1. 3D Printing… Of Actual Buildings
- 3D-modelling is emerging as one of the key innovative architectural trends to watch for in 2015. Skanska and Foster + Partners have created the first 3D concrete printing robot. ArchDaily also reports that a team of California based designers has created a earthquake-proof column using a 3D printer.
- China based Winsun recently produced 10 houses in 24 hours using 3D printing.
- Hyperlocal Affordable Housing using 3D printing.
- In Amsterdam designers are using 3D printing to build a classic and intricate canal house.
2. Efficiency in Homes and Buildings
- Passive Homes and buildings are becoming mainstream. Improved insulation, airtight buildings, solar, wind and other renewable energy, and strategically placed windows/shades are all part of most buildings being built. New water saving techniques are evolving out of areas that have a high risk of drought. Low flow toilets, graywater recycling, drought tolerant landscaping are very popular right now.
- Design firm HOK hosts internal competitions to push their designers to come up with “Net-Zero” concepts. The first place project was a building design in Los Angeles called SoLAr (see picture featured) after the aesthetically pleasing photovoltaic cells placed on one side of the building.
- Raised floors in office buildings cost more up front but allow more comfortable and adaptable space for occupants.
3. Glass Inside and Out
- Glass from floor to ceiling on the outside of buildings and in between offices has never been more popular. The material transmits natural light, natural heat, is aesthetically pleasing, and creates comfortable living and working conditions.
- One firm, “Glass for Europe” has exciting new technology including: “A transparent metallic coating reflects heat back into the room rather than allowing it to escape through the windows.” They also have self-cleaning glass.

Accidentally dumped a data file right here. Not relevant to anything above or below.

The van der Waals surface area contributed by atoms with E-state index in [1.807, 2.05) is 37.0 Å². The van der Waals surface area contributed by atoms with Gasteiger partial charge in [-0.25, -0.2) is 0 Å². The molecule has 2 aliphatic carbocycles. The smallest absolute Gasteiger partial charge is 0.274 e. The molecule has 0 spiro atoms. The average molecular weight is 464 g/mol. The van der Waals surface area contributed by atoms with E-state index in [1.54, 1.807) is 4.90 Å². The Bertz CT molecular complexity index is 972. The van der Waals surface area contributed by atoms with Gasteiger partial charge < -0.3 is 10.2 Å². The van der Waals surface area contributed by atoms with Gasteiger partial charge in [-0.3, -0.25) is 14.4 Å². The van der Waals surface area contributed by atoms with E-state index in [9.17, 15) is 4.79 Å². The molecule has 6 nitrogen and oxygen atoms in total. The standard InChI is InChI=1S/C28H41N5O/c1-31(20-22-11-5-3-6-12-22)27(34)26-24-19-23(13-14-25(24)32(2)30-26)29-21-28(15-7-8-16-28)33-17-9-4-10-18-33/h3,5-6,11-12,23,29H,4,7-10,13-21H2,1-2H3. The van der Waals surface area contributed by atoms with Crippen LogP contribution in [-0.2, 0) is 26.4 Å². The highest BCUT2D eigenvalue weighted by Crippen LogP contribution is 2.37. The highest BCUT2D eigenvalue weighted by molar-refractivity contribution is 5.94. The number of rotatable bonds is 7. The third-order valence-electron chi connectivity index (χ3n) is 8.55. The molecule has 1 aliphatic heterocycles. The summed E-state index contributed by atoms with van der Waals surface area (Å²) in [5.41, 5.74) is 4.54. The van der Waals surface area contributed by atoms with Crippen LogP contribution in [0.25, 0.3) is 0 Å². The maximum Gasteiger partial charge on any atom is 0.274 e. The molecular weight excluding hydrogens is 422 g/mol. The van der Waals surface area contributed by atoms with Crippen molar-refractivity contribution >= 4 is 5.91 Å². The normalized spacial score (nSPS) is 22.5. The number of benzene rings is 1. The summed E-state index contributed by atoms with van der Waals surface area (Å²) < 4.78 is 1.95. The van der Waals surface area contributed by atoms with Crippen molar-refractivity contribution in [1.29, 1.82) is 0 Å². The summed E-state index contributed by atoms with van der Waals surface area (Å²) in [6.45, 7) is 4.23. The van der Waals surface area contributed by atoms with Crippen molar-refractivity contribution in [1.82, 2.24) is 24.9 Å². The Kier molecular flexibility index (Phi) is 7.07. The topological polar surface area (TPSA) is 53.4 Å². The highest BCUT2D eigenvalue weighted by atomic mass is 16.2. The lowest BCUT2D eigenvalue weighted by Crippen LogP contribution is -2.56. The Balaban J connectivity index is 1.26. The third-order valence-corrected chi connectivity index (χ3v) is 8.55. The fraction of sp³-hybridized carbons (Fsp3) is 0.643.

- Design firm Gensler’s 2015 forecasts new forms of glass on the inside and the outside of projects. The material looks great from the outside and feels great for workers and residents alike.
4. Extras are Back in Residential
- With the world economy out of the doldrums, designing for relaxation is back according to Alan Brown Developments out of the UK. High end bathrooms and spas are in vogue and in the US 50% of new builds feature whirlpool baths. Health conscious designs with natural and non-toxic materials in finishes to reduce health problems are popular. Outdoor personal paradise spaces with landscaping, outdoor kitchens and dining, fire-pits, pools and hot tubs, lighting will be on the rise. Energy efficient investments that save energy in the long run will be at a level like never before. Flexible homes to accommodate “Boom-a-rang” kids seem to be here to stay (literally and figuratively) and many elderly family members live with their younger family. Flexible floor plans with separate entrances can be a useful design feature that are also used for potential rentals.
5. Big Data and Analytics
- With the massive amounts of data that are now being collected architects will be challenged with how to translate the information into design and better building management systems treating the building more like a living organism that needs constant monitoring. “Big data remains an important enabler for this trend, but Gartner says the focus needs to shift to thinking about big questions and answers first and big data second — the value is in the answers, not the data.”
- Big Data & Open Data can boost turnover through a better understanding of clients and properties. Visit this page to discover the MIPIM 2015 conference on this issue.
Austin Dias works with investors, developers, tenants and landlords to reach their real estate objectives. He is currently enrolled in the University of San Diego Master of Real Estate program and he is an official curator and blogger for MIPIMWorld.
Top image via IM_photo